Figure 2. (A) The mean of freezing time expressed in percentage of the total time ± SEM of 1, 5 and 10 mg/kg MO treated groups in inter-trial interval (ITI) and in post shock period (PSP—last 2 min) on day-1 conditioning phase are shown in the bar graph. 10 mg/kg group was statistically significant in ITI, compared using two-tailed unpaired t-test. *p < 0.05 (vehicle vs. MO). (B) Freezing behavior of MO and vehicle treated rats during the “context freezing measurement” phase of contextual fear test, percent freezing time (mean ± SEM) expressed in distribution plot in the upper panel and bar graph in the lower panel. MO treated groups at dosages of 5 and 10 mg/kg showed more freezing behavior significantly compared to vehicle controls (Mann Whitney U test, *p < 0.05). (C) The mean of freezing percentage ± SEM of 1, 5 and 10 mg/kg MO treated groups in “tone” phase and “post-tone” phase of the cued freezing test.
During contextual conditioning test, freezing behavior was significantly increased in animals which received 5 and 10 mg/kg compared to vehicle treated rats (p < 0.05) and there was no significant change in the 1 mg/kg MO treated groups (Figure 2B). For cued FC no significant effect for MO was observed during “tone” or “post tone” period for any of the groups (Figure 2C).
Modafinil Dose Dependently Impairs Avoidance Learning in the Two-Way Active Avoidance Task
The analysis of avoidances for drug and vehicle treated groups during training revealed a significant increase of the number of avoidance responses with the respect to training days for all groups 1 mg/kg (F(4,72) = 47.58, p < 0.001), 5 mg/kg (F(2.83,51.02) = 21.54, p < 0.001) and 10 mg/kg (F(2.79,108.80) = 44.75, p < 0.001) indicating a learning and memory effect. This is also indicated by a decrease of escape latencies, which significantly decreased during training in the 1 mg/kg (F(2.9,114.51) = 23.31, p < 0.001), 5 mg/kg (F(2.27,40.88) = 5.09, p < 0.005) and the 10 mg/kg (F(2.27,40.91) = 10.76, p < 0.001) groups and also the number of failures decreased in 1 mg/kg (F(2.21,39.88) = 5.65, p < 0.01) and 5 mg/kg (F(2.69,105.13) = 3.26, p < 0.05) during training. The number of escape reactions significantly decreased in all groups 10 mg/kg (F(2.77,108.06) = 43.17, p < 0.001), 5 mg/kg (F(2.96,53.39) = 23.95, p < 0.001) and 1 mg/kg (F(2.58,46.56) = 14.49, p < 0.001). However, avoidance latency significantly increased in 5 mg/kg (F(4,72) = 6.32, p < 0.001) and 10 mg/kg (F(2.88,95.22) = 4.22, p < 0.005) groups.
There was no significant drug treatment × training interactions effect in the any of the TWA parameters, indicating a similar shape of learning curves in drug treated as in vehicle treated groups (Table 1).
Comparison of drug and vehicle treated groups (Table 1) revealed significantly reduced numbers of avoidances (F(1,39) = 12.85, p < 0.005) in the 10 mg/kg MO treated group compared to vehicles. There were no differences in escapes, failures, avoidance or escape latencies between vehicle treated and any of the drug treated groups (Figures 3, 4).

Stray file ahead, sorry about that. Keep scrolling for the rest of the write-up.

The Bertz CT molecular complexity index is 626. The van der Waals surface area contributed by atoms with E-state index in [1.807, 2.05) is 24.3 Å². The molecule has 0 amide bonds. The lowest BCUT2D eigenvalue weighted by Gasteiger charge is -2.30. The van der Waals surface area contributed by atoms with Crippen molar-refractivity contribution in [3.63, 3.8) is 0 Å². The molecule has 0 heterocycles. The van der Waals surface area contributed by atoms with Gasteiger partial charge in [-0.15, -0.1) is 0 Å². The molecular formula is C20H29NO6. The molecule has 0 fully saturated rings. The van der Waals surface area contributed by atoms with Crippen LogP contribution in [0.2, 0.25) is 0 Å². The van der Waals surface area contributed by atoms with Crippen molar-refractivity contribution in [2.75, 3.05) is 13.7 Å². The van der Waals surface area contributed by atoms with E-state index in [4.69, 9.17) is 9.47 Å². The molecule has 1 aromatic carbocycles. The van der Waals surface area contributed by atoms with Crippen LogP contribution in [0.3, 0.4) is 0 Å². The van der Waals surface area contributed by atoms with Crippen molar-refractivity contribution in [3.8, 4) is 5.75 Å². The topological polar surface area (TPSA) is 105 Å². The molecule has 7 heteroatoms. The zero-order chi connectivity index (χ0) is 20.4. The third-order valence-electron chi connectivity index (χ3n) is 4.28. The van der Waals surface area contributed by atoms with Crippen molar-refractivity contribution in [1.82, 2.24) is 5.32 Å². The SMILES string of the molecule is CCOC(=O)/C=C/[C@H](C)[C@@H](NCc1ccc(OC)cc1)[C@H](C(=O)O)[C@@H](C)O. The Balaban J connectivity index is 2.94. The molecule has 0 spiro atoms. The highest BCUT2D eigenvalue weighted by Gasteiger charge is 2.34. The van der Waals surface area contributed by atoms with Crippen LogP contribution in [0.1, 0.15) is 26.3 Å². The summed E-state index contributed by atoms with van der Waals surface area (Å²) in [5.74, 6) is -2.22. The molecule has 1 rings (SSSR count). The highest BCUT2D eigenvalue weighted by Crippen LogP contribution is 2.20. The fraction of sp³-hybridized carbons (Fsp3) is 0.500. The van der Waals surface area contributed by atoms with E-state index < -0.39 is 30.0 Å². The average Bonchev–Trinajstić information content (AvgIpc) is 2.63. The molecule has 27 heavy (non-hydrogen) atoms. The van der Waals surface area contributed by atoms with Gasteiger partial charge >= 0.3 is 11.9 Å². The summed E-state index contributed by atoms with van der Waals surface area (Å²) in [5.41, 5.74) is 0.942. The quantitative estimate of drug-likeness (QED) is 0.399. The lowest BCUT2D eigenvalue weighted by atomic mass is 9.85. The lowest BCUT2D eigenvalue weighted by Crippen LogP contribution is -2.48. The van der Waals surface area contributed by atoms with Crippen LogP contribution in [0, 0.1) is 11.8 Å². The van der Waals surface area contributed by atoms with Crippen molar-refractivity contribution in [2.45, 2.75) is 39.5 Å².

Figure 3. Effects of MO at 10, 5, 1 mg/kg dosages on avoidance, escape and failure responses in two-way active avoidance (TWA) learning task. Avoidance responses were disrupted on day-1, day-2 and day-3 in the 10 mg/kg group and were significantly different from vehicle controls (students t-test, *p < 0.05, **p < 0.01). Data are given as mean values ± SEM.
Figure 4. 10, 5, 1 mg/kg MO dose effects on avoidance latency and escape latency in two-way avoidance learning. The data were shown in trend graphs with mean values ± SEM.
The day-by-day comparison for the 10 mg/kg and the vehicle treated groups indicated in Table 1 revealed significantly reduced avoidance reactions in the MO treated group on day-1 (p < 0.001), day-2 (p < 0.05), and day-3 (p < 0.05) compared to controls.
MO in clinically relevant doses impaired learning in a TWA task and enhanced long-term memory in a contextual FC task. The results of the FC learning paradigm revealed a striking difference between contextual and cued FC: while MO had an enhancing effect on contextual learning, no effect was observed for cued learning. This interesting difference is in line with a study by Shuman et al. (2009) who reported the same effect in mice even with a slightly lower dose of 0.75 mg/kg MO. The MO mediated improvement of contextual FC may indicate that the effect of the drug targets hippocampus dependent memories. In classical FC cue-shock association and context-shock association is mediated by different neuronal circuits. Contextual fear requires the hippocampus whereas the cued fear memory is generally hippocampus independent unless the task demands temporal association of CS and UCS (Anagnostaras et al., 2001; Gale et al., 2004). This hippocampus-specific effect of MO is also supported by other studies analyzing hippocampus-dependent learning paradigms. The Morris water maze is widely used to assess spatial memory in rodents which relies primarily on the hippocampal formation (Clark et al., 2005). Application of MO facilitated the water maze performance of rats by decreasing the latency and path length to reach the platform during training and increased the hippocampal long term potentiation. Furthermore, the drug was able to augment both, postsynaptic responsiveness and theta rhythm in dentate gyrus after a single application (Tsanov et al., 2010). Another study revealed that MO decreased long term memory errors in the Olton 4 × 4 maze, which infers that the drug exerts a positive effect on the visuo-spatial task that is hippocampus dependent (Burgos et al., 2010).